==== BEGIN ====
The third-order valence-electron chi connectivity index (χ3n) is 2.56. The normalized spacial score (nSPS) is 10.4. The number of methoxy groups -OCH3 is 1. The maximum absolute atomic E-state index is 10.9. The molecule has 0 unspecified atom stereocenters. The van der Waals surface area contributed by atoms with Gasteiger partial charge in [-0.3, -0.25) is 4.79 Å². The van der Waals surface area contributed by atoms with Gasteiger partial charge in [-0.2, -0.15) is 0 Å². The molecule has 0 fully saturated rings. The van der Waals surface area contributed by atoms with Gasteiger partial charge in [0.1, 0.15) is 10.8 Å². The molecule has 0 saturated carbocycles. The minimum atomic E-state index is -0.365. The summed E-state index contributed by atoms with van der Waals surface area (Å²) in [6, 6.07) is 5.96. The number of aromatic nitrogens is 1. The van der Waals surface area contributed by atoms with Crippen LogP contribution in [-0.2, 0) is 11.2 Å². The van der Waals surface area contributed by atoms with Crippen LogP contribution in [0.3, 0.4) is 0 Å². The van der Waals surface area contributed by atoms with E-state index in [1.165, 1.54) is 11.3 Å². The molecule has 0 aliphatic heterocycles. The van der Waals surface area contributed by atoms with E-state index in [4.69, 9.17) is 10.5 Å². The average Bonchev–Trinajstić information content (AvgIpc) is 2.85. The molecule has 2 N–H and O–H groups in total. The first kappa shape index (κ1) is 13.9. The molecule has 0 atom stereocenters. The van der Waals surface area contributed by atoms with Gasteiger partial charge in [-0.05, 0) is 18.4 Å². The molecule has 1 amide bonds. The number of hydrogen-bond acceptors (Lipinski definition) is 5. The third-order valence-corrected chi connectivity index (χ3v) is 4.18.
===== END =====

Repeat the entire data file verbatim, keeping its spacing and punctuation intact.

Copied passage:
The third-order valence-electron chi connectivity index (χ3n) is 2.56. The normalized spacial score (nSPS) is 10.4. The number of methoxy groups -OCH3 is 1. The maximum absolute atomic E-state index is 10.9. The molecule has 0 unspecified atom stereocenters. The van der Waals surface area contributed by atoms with Gasteiger partial charge in [-0.3, -0.25) is 4.79 Å². The van der Waals surface area contributed by atoms with Gasteiger partial charge in [-0.2, -0.15) is 0 Å². The molecule has 0 fully saturated rings. The van der Waals surface area contributed by atoms with Gasteiger partial charge in [0.1, 0.15) is 10.8 Å². The molecule has 0 saturated carbocycles. The minimum atomic E-state index is -0.365. The summed E-state index contributed by atoms with van der Waals surface area (Å²) in [6, 6.07) is 5.96. The number of aromatic nitrogens is 1. The van der Waals surface area contributed by atoms with Crippen LogP contribution in [-0.2, 0) is 11.2 Å². The van der Waals surface area contributed by atoms with Crippen LogP contribution in [0.3, 0.4) is 0 Å². The van der Waals surface area contributed by atoms with E-state index in [1.165, 1.54) is 11.3 Å². The molecule has 0 aliphatic heterocycles. The van der Waals surface area contributed by atoms with E-state index in [4.69, 9.17) is 10.5 Å². The average Bonchev–Trinajstić information content (AvgIpc) is 2.85. The molecule has 2 N–H and O–H groups in total. The first kappa shape index (κ1) is 13.9. The molecule has 0 atom stereocenters. The van der Waals surface area contributed by atoms with Gasteiger partial charge in [-0.05, 0) is 18.4 Å². The molecule has 1 amide bonds. The number of hydrogen-bond acceptors (Lipinski definition) is 5. The third-order valence-corrected chi connectivity index (χ3v) is 4.18.